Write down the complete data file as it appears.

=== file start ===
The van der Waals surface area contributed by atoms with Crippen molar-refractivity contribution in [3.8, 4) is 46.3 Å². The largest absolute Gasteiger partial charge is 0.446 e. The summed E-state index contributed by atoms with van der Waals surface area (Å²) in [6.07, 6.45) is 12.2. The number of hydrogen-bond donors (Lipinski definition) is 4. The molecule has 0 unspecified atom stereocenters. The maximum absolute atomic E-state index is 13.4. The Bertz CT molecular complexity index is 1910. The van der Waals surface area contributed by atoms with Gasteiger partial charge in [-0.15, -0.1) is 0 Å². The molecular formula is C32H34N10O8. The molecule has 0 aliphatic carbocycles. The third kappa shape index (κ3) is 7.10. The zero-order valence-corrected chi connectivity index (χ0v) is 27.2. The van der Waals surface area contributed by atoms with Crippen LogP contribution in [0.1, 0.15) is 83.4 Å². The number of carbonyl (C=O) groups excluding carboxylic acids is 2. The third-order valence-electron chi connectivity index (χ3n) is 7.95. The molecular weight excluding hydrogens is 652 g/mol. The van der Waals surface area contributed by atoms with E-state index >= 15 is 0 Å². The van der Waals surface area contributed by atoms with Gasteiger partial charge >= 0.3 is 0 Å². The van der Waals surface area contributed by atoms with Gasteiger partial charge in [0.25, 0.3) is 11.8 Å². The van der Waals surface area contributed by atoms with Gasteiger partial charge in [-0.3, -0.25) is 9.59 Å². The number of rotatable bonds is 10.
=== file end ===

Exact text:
The van der Waals surface area contributed by atoms with Crippen molar-refractivity contribution in [3.8, 4) is 46.3 Å². The largest absolute Gasteiger partial charge is 0.446 e. The summed E-state index contributed by atoms with van der Waals surface area (Å²) in [6.07, 6.45) is 12.2. The number of hydrogen-bond donors (Lipinski definition) is 4. The molecule has 0 unspecified atom stereocenters. The maximum absolute atomic E-state index is 13.4. The Bertz CT molecular complexity index is 1910. The van der Waals surface area contributed by atoms with Gasteiger partial charge in [-0.15, -0.1) is 0 Å². The molecular formula is C32H34N10O8. The molecule has 0 aliphatic carbocycles. The third kappa shape index (κ3) is 7.10. The zero-order valence-corrected chi connectivity index (χ0v) is 27.2. The van der Waals surface area contributed by atoms with Crippen LogP contribution in [0.1, 0.15) is 83.4 Å². The number of carbonyl (C=O) groups excluding carboxylic acids is 2. The third-order valence-electron chi connectivity index (χ3n) is 7.95. The molecular weight excluding hydrogens is 652 g/mol. The van der Waals surface area contributed by atoms with E-state index >= 15 is 0 Å². The van der Waals surface area contributed by atoms with Gasteiger partial charge >= 0.3 is 0 Å². The van der Waals surface area contributed by atoms with Gasteiger partial charge in [0.25, 0.3) is 11.8 Å². The van der Waals surface area contributed by atoms with Gasteiger partial charge in [-0.3, -0.25) is 9.59 Å². The number of rotatable bonds is 10.